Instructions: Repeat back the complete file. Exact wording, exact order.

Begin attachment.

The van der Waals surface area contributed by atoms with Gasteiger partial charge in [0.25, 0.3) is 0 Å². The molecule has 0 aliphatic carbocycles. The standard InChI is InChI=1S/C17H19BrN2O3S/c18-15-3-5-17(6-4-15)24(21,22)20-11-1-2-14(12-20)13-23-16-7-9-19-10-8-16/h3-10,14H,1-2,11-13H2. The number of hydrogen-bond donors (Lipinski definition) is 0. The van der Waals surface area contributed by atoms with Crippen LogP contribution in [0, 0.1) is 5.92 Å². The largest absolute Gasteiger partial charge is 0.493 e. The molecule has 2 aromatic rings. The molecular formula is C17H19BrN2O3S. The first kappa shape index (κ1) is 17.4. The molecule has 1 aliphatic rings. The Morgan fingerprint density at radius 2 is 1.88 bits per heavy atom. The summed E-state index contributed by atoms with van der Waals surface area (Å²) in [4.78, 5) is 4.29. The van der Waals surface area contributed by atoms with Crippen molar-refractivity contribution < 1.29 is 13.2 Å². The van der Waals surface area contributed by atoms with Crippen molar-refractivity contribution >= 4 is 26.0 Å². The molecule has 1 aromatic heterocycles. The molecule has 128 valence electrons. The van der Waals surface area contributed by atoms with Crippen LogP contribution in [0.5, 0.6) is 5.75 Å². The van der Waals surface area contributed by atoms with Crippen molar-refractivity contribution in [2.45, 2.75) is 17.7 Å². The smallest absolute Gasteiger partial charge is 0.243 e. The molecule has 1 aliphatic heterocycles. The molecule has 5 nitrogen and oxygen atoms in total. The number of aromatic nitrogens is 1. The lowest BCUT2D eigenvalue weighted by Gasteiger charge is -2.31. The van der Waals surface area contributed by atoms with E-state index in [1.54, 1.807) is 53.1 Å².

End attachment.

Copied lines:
The van der Waals surface area contributed by atoms with Gasteiger partial charge in [0.25, 0.3) is 0 Å². The molecule has 0 aliphatic carbocycles. The standard InChI is InChI=1S/C17H19BrN2O3S/c18-15-3-5-17(6-4-15)24(21,22)20-11-1-2-14(12-20)13-23-16-7-9-19-10-8-16/h3-10,14H,1-2,11-13H2. The number of hydrogen-bond donors (Lipinski definition) is 0. The van der Waals surface area contributed by atoms with Crippen LogP contribution in [0, 0.1) is 5.92 Å². The largest absolute Gasteiger partial charge is 0.493 e. The molecule has 2 aromatic rings. The molecular formula is C17H19BrN2O3S. The first kappa shape index (κ1) is 17.4. The molecule has 1 aliphatic rings. The Morgan fingerprint density at radius 2 is 1.88 bits per heavy atom. The summed E-state index contributed by atoms with van der Waals surface area (Å²) in [4.78, 5) is 4.29. The van der Waals surface area contributed by atoms with Crippen molar-refractivity contribution < 1.29 is 13.2 Å². The van der Waals surface area contributed by atoms with Crippen molar-refractivity contribution >= 4 is 26.0 Å². The molecule has 1 aromatic heterocycles. The molecule has 128 valence electrons. The van der Waals surface area contributed by atoms with Crippen LogP contribution in [0.5, 0.6) is 5.75 Å². The van der Waals surface area contributed by atoms with Crippen molar-refractivity contribution in [2.45, 2.75) is 17.7 Å². The smallest absolute Gasteiger partial charge is 0.243 e. The molecule has 1 aliphatic heterocycles. The molecule has 5 nitrogen and oxygen atoms in total. The number of aromatic nitrogens is 1. The lowest BCUT2D eigenvalue weighted by Gasteiger charge is -2.31. The van der Waals surface area contributed by atoms with E-state index in [1.54, 1.807) is 53.1 Å².